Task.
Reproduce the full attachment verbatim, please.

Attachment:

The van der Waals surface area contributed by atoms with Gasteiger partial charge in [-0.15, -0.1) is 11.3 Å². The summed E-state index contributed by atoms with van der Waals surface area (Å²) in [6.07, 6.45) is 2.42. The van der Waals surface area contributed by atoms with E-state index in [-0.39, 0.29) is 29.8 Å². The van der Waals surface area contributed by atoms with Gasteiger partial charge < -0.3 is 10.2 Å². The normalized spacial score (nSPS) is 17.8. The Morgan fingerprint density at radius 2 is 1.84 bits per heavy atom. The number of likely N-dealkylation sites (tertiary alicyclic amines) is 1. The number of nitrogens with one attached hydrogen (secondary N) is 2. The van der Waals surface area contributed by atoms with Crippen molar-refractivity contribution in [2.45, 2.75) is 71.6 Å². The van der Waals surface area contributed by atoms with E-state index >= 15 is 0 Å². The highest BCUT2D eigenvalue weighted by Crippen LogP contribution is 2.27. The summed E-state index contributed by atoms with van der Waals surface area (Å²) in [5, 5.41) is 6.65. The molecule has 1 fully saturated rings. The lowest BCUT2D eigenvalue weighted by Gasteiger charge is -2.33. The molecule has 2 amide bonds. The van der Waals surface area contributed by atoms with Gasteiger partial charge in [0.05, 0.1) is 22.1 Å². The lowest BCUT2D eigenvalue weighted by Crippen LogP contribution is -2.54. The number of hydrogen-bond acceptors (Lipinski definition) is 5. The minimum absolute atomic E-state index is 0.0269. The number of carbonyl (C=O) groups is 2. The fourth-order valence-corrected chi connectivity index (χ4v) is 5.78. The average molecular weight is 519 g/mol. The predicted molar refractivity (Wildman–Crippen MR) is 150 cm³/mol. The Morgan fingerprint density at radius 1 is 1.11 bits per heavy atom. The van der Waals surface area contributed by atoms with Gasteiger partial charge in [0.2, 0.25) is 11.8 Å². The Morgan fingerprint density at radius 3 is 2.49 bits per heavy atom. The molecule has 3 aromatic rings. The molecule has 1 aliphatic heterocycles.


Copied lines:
The van der Waals surface area contributed by atoms with Gasteiger partial charge in [-0.15, -0.1) is 11.3 Å². The summed E-state index contributed by atoms with van der Waals surface area (Å²) in [6.07, 6.45) is 2.42. The van der Waals surface area contributed by atoms with E-state index in [-0.39, 0.29) is 29.8 Å². The van der Waals surface area contributed by atoms with Gasteiger partial charge < -0.3 is 10.2 Å². The normalized spacial score (nSPS) is 17.8. The Morgan fingerprint density at radius 2 is 1.84 bits per heavy atom. The number of likely N-dealkylation sites (tertiary alicyclic amines) is 1. The number of nitrogens with one attached hydrogen (secondary N) is 2. The van der Waals surface area contributed by atoms with Crippen molar-refractivity contribution in [2.45, 2.75) is 71.6 Å². The van der Waals surface area contributed by atoms with E-state index >= 15 is 0 Å². The highest BCUT2D eigenvalue weighted by Crippen LogP contribution is 2.27. The summed E-state index contributed by atoms with van der Waals surface area (Å²) in [5, 5.41) is 6.65. The molecule has 1 fully saturated rings. The lowest BCUT2D eigenvalue weighted by Gasteiger charge is -2.33. The molecule has 2 amide bonds. The van der Waals surface area contributed by atoms with Gasteiger partial charge in [0.05, 0.1) is 22.1 Å². The lowest BCUT2D eigenvalue weighted by Crippen LogP contribution is -2.54. The number of hydrogen-bond acceptors (Lipinski definition) is 5. The minimum absolute atomic E-state index is 0.0269. The number of carbonyl (C=O) groups is 2. The fourth-order valence-corrected chi connectivity index (χ4v) is 5.78. The average molecular weight is 519 g/mol. The predicted molar refractivity (Wildman–Crippen MR) is 150 cm³/mol. The Morgan fingerprint density at radius 1 is 1.11 bits per heavy atom. The van der Waals surface area contributed by atoms with Gasteiger partial charge in [0.2, 0.25) is 11.8 Å². The Morgan fingerprint density at radius 3 is 2.49 bits per heavy atom. The molecule has 3 aromatic rings. The molecule has 1 aliphatic heterocycles.